Trying to be everything to everyone does not work anymore and sometimes the service and skill that we would normally deliver in our niche can be affected by the fact that we are trying to provide services that we do not have the expertise for.

 

Could having the right working culture influence the positive growth within businesses and encourage collaboration across the community? Surely that way everyone gets to play to their strengths, and everybody benefits? Most importantly the end users/customers/clients.

We had a chat with Marcus Wincott Marketing Manager at Media Lounge and Chapter Director of Startup Grind Bournemouth all about driving collaboration and where e-commerce fits into that concept.

We will delve into the ideas surrounding nurturing a company culture, owning your ‘own space’ in the market and how you then use the power of social media to back this all up.

The future is bright for collaboration and ecommerce, let’s delve into it with Marcus.

 

Culture – Let The Team Do The Talking

 

We see this word A LOT. As Marcus quite rightly says “I think some people think if you get a ping pong table and some funky wall graphics that’s all you need, that’s your culture nailed, you’ve smashed it.” Perceptions are short lived, your beer fridge isn’t going to help you when your staff are all overworked and unhappy and as a result, the work your agency does is suffering. Culture by definition means “a way of life” not a few fun gimmicks that you can throw in to appear to have an understanding of what people / employees nowadays are looking to get from the work they do.

Your Instagram stories may tell the world one thing, but the hours your staff work can paint an entirely different picture. This can be downfall a for your workforce, leaving them feeling exhausted. Marcus stresses that there can be a change, we just need to move away from rigidness and outdated ideals.  “There was this meritocracy [at a previous agency] applied to staying late, but at Media Lounge we actively encourage staff not to work late because ultimately you have to get the work life balance right and we’re probably not managing our workload properly if we feel we have to work late. Also, you just shouldn’t – it’s not healthy.”

This will look different in every company, but making a culture successful and a team work together is about playing to individual strengths  “When meeting with my team about direction and strategy, I’ll have my own ideas for content and advertising budget and stuff, but I won’t have it formulated because everything has to be discussed with my team because they have to deliver it. I don’t force ideas upon them, but instead let them steer the strategy, change the way they work and be flexible in order to achieve our goals.”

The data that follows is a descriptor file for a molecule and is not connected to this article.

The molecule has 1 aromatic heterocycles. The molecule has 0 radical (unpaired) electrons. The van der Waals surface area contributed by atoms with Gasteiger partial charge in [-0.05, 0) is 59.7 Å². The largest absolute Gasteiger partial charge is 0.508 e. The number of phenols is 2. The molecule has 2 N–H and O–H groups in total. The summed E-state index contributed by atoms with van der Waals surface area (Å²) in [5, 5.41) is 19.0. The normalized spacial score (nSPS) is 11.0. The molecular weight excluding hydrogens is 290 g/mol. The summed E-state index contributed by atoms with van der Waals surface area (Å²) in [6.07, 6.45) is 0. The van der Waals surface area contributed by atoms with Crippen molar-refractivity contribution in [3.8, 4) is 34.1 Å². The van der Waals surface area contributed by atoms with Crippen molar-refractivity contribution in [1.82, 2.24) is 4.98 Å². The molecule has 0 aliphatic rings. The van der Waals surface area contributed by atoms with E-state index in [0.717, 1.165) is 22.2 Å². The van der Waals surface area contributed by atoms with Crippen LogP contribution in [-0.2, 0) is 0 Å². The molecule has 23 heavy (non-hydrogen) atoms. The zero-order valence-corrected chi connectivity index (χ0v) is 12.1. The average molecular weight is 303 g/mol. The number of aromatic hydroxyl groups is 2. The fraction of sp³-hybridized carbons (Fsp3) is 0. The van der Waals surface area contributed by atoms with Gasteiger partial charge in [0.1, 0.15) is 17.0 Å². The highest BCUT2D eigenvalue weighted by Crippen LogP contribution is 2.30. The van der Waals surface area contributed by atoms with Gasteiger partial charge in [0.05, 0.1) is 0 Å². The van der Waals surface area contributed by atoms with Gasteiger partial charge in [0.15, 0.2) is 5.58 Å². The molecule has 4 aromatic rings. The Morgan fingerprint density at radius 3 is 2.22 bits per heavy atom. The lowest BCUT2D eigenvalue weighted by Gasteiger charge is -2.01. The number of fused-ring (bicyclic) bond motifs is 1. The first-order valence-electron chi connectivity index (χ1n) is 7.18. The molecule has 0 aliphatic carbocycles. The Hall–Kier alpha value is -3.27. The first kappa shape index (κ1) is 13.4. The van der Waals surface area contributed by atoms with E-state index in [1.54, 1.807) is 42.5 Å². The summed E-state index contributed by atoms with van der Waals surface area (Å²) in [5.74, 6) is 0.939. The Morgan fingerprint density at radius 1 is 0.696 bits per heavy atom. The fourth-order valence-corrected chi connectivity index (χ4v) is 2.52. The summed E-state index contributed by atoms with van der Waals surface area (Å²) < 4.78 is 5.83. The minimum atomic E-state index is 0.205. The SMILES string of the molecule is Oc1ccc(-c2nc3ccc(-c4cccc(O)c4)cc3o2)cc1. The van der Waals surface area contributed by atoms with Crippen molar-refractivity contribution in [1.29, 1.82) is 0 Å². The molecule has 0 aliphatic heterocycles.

How Do We Want To Work, Really Though? 

 

More and more of us are now talking about a better work life balance and having a more Holistic approach to this. However is it really achievable to implement flexible working on a large scale and can every business achieve it?

Marcus sees some positives and negatives in this approach. “Some of the best work we do is when we are all in a room together talking about a project and chipping in which you can’t do if you’re all remote. But for some tech businesses, remote staff works better, some of which don’t even have a HQ.”

Or maybe it needs to be an overhaul about how we work and spend our hours working. “I get it, I think it could be more about bits of remote working, side hustles, and people generally working less hours in a normal job so they have time for all the rest.”

 

 

“I think people still want a baseline salary but increasingly, they also want the flexibility to run a side hustle or a meet up group or something else that they’re passionate about.”

 

 

If we’re going to take this collaborative approach to the next level, maybe this is where we turn to next, where our teams work less hours and pursue passions outside of their 9-5. Could this make for a happier more productive workforce despite less hours in the office? Marcus certainly feels the benefit of this mutual trust between him and his employer and is able to watch his side hustle grow. He is the Chapter Director of Startup Grind Bournemouth which is a series of events for local Entrepreneurs, “Our commitment to the global Startup Grind brand was that we would hold an event every month and since September 2018 we’ve done that. Our only goal is to educate inspire and connect entrepreneurs in our local area to make the startup journey, a less lonely and scary one.”

 

Collaboration In Our Communities 

 

As our community opens up more, and we nurture and support each other’s ideas and smaller business plans, our guards lower and ‘competition’ suddenly becomes less of a threat.